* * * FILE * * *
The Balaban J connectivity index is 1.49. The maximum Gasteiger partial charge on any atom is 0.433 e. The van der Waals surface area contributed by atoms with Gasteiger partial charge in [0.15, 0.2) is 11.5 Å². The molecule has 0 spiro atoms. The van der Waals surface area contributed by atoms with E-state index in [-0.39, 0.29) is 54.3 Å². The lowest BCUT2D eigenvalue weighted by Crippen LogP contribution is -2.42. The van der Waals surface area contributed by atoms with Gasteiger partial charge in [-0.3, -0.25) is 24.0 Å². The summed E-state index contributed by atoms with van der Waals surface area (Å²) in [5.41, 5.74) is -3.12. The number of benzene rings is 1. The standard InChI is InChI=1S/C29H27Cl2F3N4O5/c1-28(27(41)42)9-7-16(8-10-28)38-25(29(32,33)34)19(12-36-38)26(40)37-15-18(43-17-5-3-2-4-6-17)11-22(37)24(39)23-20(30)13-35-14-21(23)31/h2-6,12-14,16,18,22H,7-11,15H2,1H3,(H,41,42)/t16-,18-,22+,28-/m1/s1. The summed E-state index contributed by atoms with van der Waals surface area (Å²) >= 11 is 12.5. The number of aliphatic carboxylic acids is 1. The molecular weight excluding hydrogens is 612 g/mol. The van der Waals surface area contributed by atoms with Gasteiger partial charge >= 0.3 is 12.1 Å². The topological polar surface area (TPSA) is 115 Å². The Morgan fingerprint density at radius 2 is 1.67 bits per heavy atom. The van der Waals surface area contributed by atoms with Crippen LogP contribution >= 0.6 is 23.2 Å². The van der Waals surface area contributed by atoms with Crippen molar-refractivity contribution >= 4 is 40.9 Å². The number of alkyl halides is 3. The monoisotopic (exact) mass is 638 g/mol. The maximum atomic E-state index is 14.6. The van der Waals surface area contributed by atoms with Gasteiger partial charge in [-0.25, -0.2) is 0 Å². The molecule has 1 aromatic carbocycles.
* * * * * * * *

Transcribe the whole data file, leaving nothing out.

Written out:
The Balaban J connectivity index is 1.49. The maximum Gasteiger partial charge on any atom is 0.433 e. The van der Waals surface area contributed by atoms with Gasteiger partial charge in [0.15, 0.2) is 11.5 Å². The molecule has 0 spiro atoms. The van der Waals surface area contributed by atoms with E-state index in [-0.39, 0.29) is 54.3 Å². The lowest BCUT2D eigenvalue weighted by Crippen LogP contribution is -2.42. The van der Waals surface area contributed by atoms with Gasteiger partial charge in [-0.3, -0.25) is 24.0 Å². The summed E-state index contributed by atoms with van der Waals surface area (Å²) in [5.41, 5.74) is -3.12. The number of benzene rings is 1. The standard InChI is InChI=1S/C29H27Cl2F3N4O5/c1-28(27(41)42)9-7-16(8-10-28)38-25(29(32,33)34)19(12-36-38)26(40)37-15-18(43-17-5-3-2-4-6-17)11-22(37)24(39)23-20(30)13-35-14-21(23)31/h2-6,12-14,16,18,22H,7-11,15H2,1H3,(H,41,42)/t16-,18-,22+,28-/m1/s1. The summed E-state index contributed by atoms with van der Waals surface area (Å²) >= 11 is 12.5. The number of aliphatic carboxylic acids is 1. The molecular weight excluding hydrogens is 612 g/mol. The van der Waals surface area contributed by atoms with Gasteiger partial charge >= 0.3 is 12.1 Å². The topological polar surface area (TPSA) is 115 Å². The Morgan fingerprint density at radius 2 is 1.67 bits per heavy atom. The van der Waals surface area contributed by atoms with Crippen LogP contribution >= 0.6 is 23.2 Å². The van der Waals surface area contributed by atoms with Crippen molar-refractivity contribution >= 4 is 40.9 Å². The number of alkyl halides is 3. The monoisotopic (exact) mass is 638 g/mol. The maximum atomic E-state index is 14.6. The van der Waals surface area contributed by atoms with Gasteiger partial charge in [-0.25, -0.2) is 0 Å². The molecule has 1 aromatic carbocycles.